FIG. 3 is a flowchart of an embodiment of a dynamic channel allocation method for a music synthesis system. Audio instructions from sources, such as MIDI players, are received (step S30). Next, available channels provided by the synthesizer are sought (step S32). Located channels are assigned to the audio instructions (step S34). Each of the audio instructions corresponds to a channel. Then, the type of each of the audio instructions is determined (Step 36). If the audio instruction is a percussion type audio instruction, the channel assigned to the percussion type audio instruction is set as a percussion instrument channel (Step 37 a). If the audio instruction is a melody type audio instruction, the channel assigned to the melody type audio instruction is set as a melody instrument channel (Step 37 b). The synthesizer then synthesizes the audio instructions (step S38).

The number of available channels depends on the system resource. If the number of available channels is designed as fixed, the available channels are allocated before seeking. In step S34, if the number of available channels is floatable, the seeking of available channels comprises unused memory allocation. Thus, channels can be allocated dynamically. The available channels can be managed through some data structure, such as linking list, for better performance.

Here, any available channel can be dynamically set as a percussion instrument channel to be assigned to a percussion type audio instruction, while conventional allocation methods can only assign a specific channel, for example, channel-10, to the percussion type audio instruction. In step S30, the sources may have different priorities for music synthesis. For example, MIDI player-1 may be a main player and MIDI player-2 may be a secondary player. Thus, the received audio instructions can be divided according to the priorities of the sources therefrom. Channel assignation is executed according to predetermined priorities of the audio instructions. Namely, the audio instructions from the MIDI player-1 have higher priorities than the audio instructions from the MIDI player-2 to be assigned to the located channels.

FIG. 4 is a diagram of an embodiment of a music synthesizer using dynamic channel allocation. The music synthesizer 40 comprises a reception module 42, a search module 44, an assignation module 45, a determination module 46, a setting module 47, and a synthesis module 48.

The reception module 42 receives audio instructions from sources, such as MIDI players. The search module 44 is coupled to the reception module 42. The search module 44 seeks available channels provided by the music synthesizer 40. The assignation module 45, coupled to the search module 44, assigns channels to the audio instructions, each of which corresponds to a channel. The determination module 46 determines the type of each of the received audio instructions. Here, again, the number of available channels depends on the system resource. If the number of available channels is fixed, the search module 44 allocates unused memory as available channels before seeking. The available channels can be managed through some data structure, such as linking lists. For example, if the reception module 42 receives audio instructions from sources, the search module 44 allocates unused memory as available channels according to the system resource. The assignation module 45 then assigns the allocated available channels to the audio instructions.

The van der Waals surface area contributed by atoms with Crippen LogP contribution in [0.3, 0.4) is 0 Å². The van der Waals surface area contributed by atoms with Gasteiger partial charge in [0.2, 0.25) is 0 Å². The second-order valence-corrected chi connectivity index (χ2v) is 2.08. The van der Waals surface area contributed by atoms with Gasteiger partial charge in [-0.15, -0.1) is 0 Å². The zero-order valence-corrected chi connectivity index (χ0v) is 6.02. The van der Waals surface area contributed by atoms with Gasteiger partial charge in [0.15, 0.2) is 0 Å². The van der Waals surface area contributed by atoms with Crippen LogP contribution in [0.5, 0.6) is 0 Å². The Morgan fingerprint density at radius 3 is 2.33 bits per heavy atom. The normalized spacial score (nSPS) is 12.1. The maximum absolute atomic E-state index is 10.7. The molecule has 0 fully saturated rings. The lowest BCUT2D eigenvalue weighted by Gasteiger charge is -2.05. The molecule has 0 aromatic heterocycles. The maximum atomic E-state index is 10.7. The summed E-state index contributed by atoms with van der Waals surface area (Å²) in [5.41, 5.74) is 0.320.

If the audio instruction is a percussion type audio instruction, the setting module 47 sets the channel assigned to the percussion type audio instruction as a percussion instrument channel. If the audio instruction is a melody type audio instruction, the setting module 47 sets the channel assigned to the melody type audio instruction as a melody instrument channel. The synthesis module 48 synthesizes the audio instructions.

Specifically, sources may have different priorities. Thus, the channels are located and assigned the audio instructions according to the priorities. In some embodiment, audio instructions from one specific MIDI player may have higher priority than other audio instructions. The assignation module 46 executes channel assignation according to predetermined priorities of the audio instructions.

In some embodiment, the priorities of the audio instructions are determined by the order of the audio instructions received by the music synthesizer 40.

FIG. 5 is a diagram of an embodiment of a music synthesis system. The music synthesis system 50 includes a synthesizer 52.

The synthesizer 52 allocates audio instructions 56 to channels 54 thereof. Each audio instruction corresponds to a channel. The synthesizer 52 also determines the type of each of the received audio instructions. If the audio instruction is a percussion type audio instruction, the synthesizer 52 sets the channel assigned to the percussion type audio instruction as a percussion instrument channel. If the audio instruction is a melody type audio instruction, the synthesizer 52 sets the channel assigned to the melody type audio instruction as a melody instrument channel. In some embodiment, the audio instructions may have priorities based on sources thereof. In some embodiment, the audio instructions may have priorities based on the order of being received by the synthesizer 52. If the audio instructions have priorities, the synthesizer 52 executes allocation according to predetermined priorities of the audio instructions. In one embodiment, the sources can be MIDI players.